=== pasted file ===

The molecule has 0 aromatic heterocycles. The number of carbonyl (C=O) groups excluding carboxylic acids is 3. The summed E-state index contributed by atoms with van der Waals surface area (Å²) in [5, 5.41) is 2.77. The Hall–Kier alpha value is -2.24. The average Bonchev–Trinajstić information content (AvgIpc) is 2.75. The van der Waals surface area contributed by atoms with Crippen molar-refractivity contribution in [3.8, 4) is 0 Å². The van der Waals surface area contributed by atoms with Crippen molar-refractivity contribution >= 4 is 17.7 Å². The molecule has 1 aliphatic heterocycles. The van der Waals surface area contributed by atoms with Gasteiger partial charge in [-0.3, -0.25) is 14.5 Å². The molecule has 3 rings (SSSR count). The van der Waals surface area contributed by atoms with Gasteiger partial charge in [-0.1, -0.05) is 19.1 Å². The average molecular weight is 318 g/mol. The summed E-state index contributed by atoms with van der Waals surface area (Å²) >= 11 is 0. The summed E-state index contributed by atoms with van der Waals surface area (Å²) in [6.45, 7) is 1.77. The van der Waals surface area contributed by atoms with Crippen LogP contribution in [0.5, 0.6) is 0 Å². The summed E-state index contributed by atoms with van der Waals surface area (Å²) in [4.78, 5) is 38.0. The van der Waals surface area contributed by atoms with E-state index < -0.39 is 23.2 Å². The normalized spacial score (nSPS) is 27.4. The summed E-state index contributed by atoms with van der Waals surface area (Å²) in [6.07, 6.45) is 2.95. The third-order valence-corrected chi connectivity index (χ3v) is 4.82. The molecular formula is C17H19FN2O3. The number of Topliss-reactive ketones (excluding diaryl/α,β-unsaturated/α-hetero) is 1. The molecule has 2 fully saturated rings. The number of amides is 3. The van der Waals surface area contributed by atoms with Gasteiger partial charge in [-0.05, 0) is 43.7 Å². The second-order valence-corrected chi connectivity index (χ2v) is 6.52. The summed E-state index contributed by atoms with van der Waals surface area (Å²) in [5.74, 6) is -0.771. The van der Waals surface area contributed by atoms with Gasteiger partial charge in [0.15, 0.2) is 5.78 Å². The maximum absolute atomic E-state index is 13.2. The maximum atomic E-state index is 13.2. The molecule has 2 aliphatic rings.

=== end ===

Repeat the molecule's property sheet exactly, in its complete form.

The molecule has 0 aromatic heterocycles. The number of carbonyl (C=O) groups excluding carboxylic acids is 3. The summed E-state index contributed by atoms with van der Waals surface area (Å²) in [5, 5.41) is 2.77. The Hall–Kier alpha value is -2.24. The average Bonchev–Trinajstić information content (AvgIpc) is 2.75. The van der Waals surface area contributed by atoms with Crippen molar-refractivity contribution in [3.8, 4) is 0 Å². The van der Waals surface area contributed by atoms with Crippen molar-refractivity contribution >= 4 is 17.7 Å². The molecule has 1 aliphatic heterocycles. The van der Waals surface area contributed by atoms with Gasteiger partial charge in [-0.3, -0.25) is 14.5 Å². The molecule has 3 rings (SSSR count). The van der Waals surface area contributed by atoms with Gasteiger partial charge in [-0.1, -0.05) is 19.1 Å². The average molecular weight is 318 g/mol. The summed E-state index contributed by atoms with van der Waals surface area (Å²) >= 11 is 0. The summed E-state index contributed by atoms with van der Waals surface area (Å²) in [6.45, 7) is 1.77. The van der Waals surface area contributed by atoms with Crippen LogP contribution in [0.5, 0.6) is 0 Å². The summed E-state index contributed by atoms with van der Waals surface area (Å²) in [4.78, 5) is 38.0. The van der Waals surface area contributed by atoms with E-state index < -0.39 is 23.2 Å². The normalized spacial score (nSPS) is 27.4. The summed E-state index contributed by atoms with van der Waals surface area (Å²) in [6.07, 6.45) is 2.95. The third-order valence-corrected chi connectivity index (χ3v) is 4.82. The molecular formula is C17H19FN2O3. The number of Topliss-reactive ketones (excluding diaryl/α,β-unsaturated/α-hetero) is 1. The molecule has 2 fully saturated rings. The number of amides is 3. The van der Waals surface area contributed by atoms with Gasteiger partial charge in [-0.05, 0) is 43.7 Å². The second-order valence-corrected chi connectivity index (χ2v) is 6.52. The summed E-state index contributed by atoms with van der Waals surface area (Å²) in [5.74, 6) is -0.771. The van der Waals surface area contributed by atoms with Gasteiger partial charge in [0.15, 0.2) is 5.78 Å². The maximum absolute atomic E-state index is 13.2. The maximum atomic E-state index is 13.2. The molecule has 2 aliphatic rings.